Friday, January 30, 2009

Winter Blunderland

We have power! I never thought about those three words having such great meaning until having spent the better part of a week without. No power means: no heat, no hot water, no clean laundry, no lights, no baking, no email, and no TV. The upside to this (yes, there is always an upside- so far anyways) is that we were reminded of how important other people are to us. Yeah, yeah, here I go getting all Hallmark card-ish, but it's true. I cannot imagine living in the days before electricity, but I can imagine they had a much greater sense of community and much closer relationships.
It all started on Monday, with 40 something degree cloudy weather. A little mist started falling, as did the temperatures, and it all went downhill from there. We closed shop at 4:00pm just as the roads were getting a little bit slick. Tuesday morning, we awoke to iced trees - which was very beautiful. By that afternoon, most of Northwest Arkansas had lost power. And while we now have power, something like 53% of our area still does not and may not until next week or later.
So we reverted to how we lived in this house before heating & air - kerosene heater to heat the living room, multiple layers of clothing & a hat to sleep in, and showering at my in-laws (gas water heater vs. our electric one). Since we rarely get weather like this, most people were pretty unprepared. Generators around here are used for camping trips, not winter survival, and honestly I can't remember the last time we lost power for more than a few hours. I think I must have been in elementary school.
Now for the interesting part...the pictures!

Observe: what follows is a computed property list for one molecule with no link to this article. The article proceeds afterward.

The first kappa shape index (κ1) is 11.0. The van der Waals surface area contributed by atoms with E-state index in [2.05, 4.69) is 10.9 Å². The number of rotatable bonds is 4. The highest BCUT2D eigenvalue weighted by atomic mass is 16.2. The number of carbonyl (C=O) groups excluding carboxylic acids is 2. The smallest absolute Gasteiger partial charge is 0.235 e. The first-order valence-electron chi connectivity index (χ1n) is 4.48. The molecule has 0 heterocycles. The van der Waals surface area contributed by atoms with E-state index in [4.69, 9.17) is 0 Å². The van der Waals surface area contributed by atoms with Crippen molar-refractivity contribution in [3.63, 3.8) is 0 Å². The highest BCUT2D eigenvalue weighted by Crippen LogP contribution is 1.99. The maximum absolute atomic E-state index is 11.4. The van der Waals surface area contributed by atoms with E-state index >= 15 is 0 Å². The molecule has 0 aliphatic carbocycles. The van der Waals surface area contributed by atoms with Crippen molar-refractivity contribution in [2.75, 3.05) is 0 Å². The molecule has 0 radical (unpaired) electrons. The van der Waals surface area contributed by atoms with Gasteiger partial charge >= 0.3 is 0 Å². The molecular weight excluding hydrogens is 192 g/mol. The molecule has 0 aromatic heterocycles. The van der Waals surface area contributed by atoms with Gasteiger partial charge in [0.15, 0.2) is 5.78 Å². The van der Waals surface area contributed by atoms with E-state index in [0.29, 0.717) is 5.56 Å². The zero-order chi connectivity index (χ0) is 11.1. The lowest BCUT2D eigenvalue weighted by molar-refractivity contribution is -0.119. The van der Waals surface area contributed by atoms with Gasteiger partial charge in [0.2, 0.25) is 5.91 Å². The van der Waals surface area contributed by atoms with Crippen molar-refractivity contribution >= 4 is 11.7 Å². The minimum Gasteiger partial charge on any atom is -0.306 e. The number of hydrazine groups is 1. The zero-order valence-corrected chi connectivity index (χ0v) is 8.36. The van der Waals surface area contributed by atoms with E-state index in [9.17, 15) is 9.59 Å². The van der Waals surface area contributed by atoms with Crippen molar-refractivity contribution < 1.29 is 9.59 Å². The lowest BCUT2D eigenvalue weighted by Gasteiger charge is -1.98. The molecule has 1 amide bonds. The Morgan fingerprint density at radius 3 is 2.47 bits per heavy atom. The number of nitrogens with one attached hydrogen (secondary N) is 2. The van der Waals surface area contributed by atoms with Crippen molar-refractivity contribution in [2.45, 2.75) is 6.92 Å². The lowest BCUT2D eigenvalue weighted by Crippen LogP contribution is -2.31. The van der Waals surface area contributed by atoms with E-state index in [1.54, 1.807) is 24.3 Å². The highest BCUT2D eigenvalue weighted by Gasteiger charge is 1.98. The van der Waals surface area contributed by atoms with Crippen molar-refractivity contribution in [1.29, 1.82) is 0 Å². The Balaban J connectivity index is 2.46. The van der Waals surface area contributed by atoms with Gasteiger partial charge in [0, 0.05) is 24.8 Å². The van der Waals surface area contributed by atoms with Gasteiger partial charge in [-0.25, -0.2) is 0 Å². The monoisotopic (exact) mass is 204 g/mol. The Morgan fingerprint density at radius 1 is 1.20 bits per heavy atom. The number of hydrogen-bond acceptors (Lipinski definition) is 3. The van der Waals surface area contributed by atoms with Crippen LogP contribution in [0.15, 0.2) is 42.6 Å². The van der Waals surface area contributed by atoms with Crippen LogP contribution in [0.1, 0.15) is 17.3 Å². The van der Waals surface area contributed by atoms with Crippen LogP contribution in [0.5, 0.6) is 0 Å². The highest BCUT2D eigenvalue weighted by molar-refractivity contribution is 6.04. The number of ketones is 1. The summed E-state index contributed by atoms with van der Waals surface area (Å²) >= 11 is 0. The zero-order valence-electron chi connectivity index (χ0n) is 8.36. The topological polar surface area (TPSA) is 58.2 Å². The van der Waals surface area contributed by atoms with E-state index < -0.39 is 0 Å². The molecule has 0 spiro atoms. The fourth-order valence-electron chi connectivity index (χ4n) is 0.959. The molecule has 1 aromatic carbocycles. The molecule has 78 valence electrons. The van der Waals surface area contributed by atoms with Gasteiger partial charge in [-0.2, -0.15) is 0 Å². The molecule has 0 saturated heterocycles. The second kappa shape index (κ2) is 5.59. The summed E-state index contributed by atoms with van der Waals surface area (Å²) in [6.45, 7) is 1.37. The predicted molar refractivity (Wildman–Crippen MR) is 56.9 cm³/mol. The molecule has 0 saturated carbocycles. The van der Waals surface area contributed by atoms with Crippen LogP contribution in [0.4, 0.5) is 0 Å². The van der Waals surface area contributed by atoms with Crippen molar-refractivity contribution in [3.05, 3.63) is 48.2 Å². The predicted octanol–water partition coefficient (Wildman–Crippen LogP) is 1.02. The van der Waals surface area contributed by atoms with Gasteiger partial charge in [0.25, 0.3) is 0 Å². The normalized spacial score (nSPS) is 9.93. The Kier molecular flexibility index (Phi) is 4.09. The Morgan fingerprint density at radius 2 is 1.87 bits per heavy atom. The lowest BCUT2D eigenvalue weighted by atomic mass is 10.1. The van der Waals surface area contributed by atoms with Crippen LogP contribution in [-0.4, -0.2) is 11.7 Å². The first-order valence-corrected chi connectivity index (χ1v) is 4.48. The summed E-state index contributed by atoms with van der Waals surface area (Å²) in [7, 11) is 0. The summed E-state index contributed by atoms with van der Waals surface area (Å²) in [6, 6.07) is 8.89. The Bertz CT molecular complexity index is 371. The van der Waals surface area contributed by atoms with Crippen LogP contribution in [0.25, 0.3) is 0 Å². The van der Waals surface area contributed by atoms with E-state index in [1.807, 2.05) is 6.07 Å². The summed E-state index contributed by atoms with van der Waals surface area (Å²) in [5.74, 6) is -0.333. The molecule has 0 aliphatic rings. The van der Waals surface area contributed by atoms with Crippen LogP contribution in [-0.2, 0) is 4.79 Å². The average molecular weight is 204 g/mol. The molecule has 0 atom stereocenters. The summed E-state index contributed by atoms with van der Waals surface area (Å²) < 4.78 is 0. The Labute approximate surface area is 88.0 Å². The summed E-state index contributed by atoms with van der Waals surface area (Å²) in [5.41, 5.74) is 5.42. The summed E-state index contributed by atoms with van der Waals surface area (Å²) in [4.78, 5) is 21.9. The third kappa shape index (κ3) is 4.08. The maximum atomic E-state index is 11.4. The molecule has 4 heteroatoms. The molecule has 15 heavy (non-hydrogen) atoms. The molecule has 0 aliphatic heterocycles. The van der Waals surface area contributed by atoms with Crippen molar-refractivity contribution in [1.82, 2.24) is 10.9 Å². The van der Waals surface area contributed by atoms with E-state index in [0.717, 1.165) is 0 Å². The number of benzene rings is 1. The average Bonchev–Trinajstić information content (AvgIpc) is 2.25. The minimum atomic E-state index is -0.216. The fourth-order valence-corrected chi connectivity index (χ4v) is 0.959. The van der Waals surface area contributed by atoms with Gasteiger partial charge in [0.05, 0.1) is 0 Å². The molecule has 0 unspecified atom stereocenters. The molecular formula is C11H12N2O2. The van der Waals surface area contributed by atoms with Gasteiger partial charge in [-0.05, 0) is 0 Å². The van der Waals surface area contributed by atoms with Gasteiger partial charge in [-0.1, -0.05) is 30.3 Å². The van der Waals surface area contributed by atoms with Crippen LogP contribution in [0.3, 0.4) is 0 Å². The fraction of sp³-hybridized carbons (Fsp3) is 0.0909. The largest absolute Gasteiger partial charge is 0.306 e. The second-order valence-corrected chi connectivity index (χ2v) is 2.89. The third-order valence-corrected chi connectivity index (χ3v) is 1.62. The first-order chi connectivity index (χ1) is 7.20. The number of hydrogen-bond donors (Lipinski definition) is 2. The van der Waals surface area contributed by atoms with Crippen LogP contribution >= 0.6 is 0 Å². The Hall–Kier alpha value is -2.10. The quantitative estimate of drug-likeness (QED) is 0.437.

Natalie, who is 2 1/2, did really well, except when we would get in the car. She HATED the tree branches hitting the car, which as you can see was sometimes unavoidable. Now, even though the roads are cleared, she starts saying "no more trees, no more tree branches" as soon as we get in. Coming home tonight to a brightly lit, warm house seemed to make her day. It was bedtime, and she was literally climbing into her crib herself - she was so glad to have things back to normal. She did not enjoy sleeping in her hat and robe, and she greatly missed her nightlight and the fan we run for white noise. And while sleeping with mom and dad seemed like such a novel idea before, she had quickly decided that three was too much of a crowd for her.

We were very lucky, we only had small amounts of damage. Our trees all lost loads of limbs, but no total losses. One limb took out a chunk of our picket fence, but just in a small section. The worst seems to be where the roof leaked a bucketful in the landing, causing the drywall to bulge and paint to peel off in sheets. We managed to move the cars in time to avoid falling limbs and the closest call seems to be where a branch gashed a kitchen window screen on the way down. Other than that, we are unscathed. There will be a heck of a lot of cleanup though - so many tree limbs down. Firewood anyone?


Blogger NV said...

WOW! The pix are phenomenal. Glad all of you are OK. I know it's been rough.

We spent a power-free week in the summer of 2006, in 100-degree heat. It was horrible. That same year, in December, the area was rocked with an ice storm that left hundreds of thousands without power AGAIN. We were among the lucky that time -- just six hours instead of six days!

We really DO take a lot for granted.

2:01 AM  
Blogger Jessica said...

Thanks for your prayers for the girls and the family. I'm so glad you are all safe. Patrick still doesn't have power at his house. Did you know that he bought Grandma's house in Farmington?

Be safe and take care of yourself!!! Can't wait to welcome the baby boy to the world!!

12:19 AM  

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